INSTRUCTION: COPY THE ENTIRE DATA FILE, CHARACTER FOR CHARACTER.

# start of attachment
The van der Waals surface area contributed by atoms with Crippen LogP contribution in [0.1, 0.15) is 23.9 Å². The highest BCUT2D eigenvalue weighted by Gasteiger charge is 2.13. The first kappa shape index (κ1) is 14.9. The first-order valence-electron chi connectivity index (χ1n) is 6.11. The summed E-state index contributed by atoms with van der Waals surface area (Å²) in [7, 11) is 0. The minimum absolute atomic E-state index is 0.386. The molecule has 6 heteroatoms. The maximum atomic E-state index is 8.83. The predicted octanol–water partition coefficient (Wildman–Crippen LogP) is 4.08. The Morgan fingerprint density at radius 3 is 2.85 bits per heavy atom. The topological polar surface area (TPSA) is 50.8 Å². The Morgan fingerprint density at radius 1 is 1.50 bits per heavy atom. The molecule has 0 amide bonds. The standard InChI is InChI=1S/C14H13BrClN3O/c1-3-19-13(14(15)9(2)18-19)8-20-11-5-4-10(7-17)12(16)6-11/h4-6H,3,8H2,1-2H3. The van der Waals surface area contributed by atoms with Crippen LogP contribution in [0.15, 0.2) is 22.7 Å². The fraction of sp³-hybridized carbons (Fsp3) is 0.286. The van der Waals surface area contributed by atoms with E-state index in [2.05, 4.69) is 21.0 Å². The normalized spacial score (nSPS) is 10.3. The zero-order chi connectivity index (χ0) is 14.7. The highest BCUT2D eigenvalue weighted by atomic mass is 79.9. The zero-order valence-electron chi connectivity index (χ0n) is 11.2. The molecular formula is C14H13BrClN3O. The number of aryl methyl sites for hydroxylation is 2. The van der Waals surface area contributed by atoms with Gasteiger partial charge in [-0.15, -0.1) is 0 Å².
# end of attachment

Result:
The van der Waals surface area contributed by atoms with Crippen LogP contribution in [0.1, 0.15) is 23.9 Å². The highest BCUT2D eigenvalue weighted by Gasteiger charge is 2.13. The first kappa shape index (κ1) is 14.9. The first-order valence-electron chi connectivity index (χ1n) is 6.11. The summed E-state index contributed by atoms with van der Waals surface area (Å²) in [7, 11) is 0. The minimum absolute atomic E-state index is 0.386. The molecule has 6 heteroatoms. The maximum atomic E-state index is 8.83. The predicted octanol–water partition coefficient (Wildman–Crippen LogP) is 4.08. The Morgan fingerprint density at radius 3 is 2.85 bits per heavy atom. The topological polar surface area (TPSA) is 50.8 Å². The Morgan fingerprint density at radius 1 is 1.50 bits per heavy atom. The molecule has 0 amide bonds. The standard InChI is InChI=1S/C14H13BrClN3O/c1-3-19-13(14(15)9(2)18-19)8-20-11-5-4-10(7-17)12(16)6-11/h4-6H,3,8H2,1-2H3. The van der Waals surface area contributed by atoms with Crippen LogP contribution in [0.15, 0.2) is 22.7 Å². The fraction of sp³-hybridized carbons (Fsp3) is 0.286. The van der Waals surface area contributed by atoms with E-state index in [2.05, 4.69) is 21.0 Å². The normalized spacial score (nSPS) is 10.3. The zero-order chi connectivity index (χ0) is 14.7. The highest BCUT2D eigenvalue weighted by atomic mass is 79.9. The zero-order valence-electron chi connectivity index (χ0n) is 11.2. The molecular formula is C14H13BrClN3O. The number of aryl methyl sites for hydroxylation is 2. The van der Waals surface area contributed by atoms with Gasteiger partial charge in [-0.15, -0.1) is 0 Å².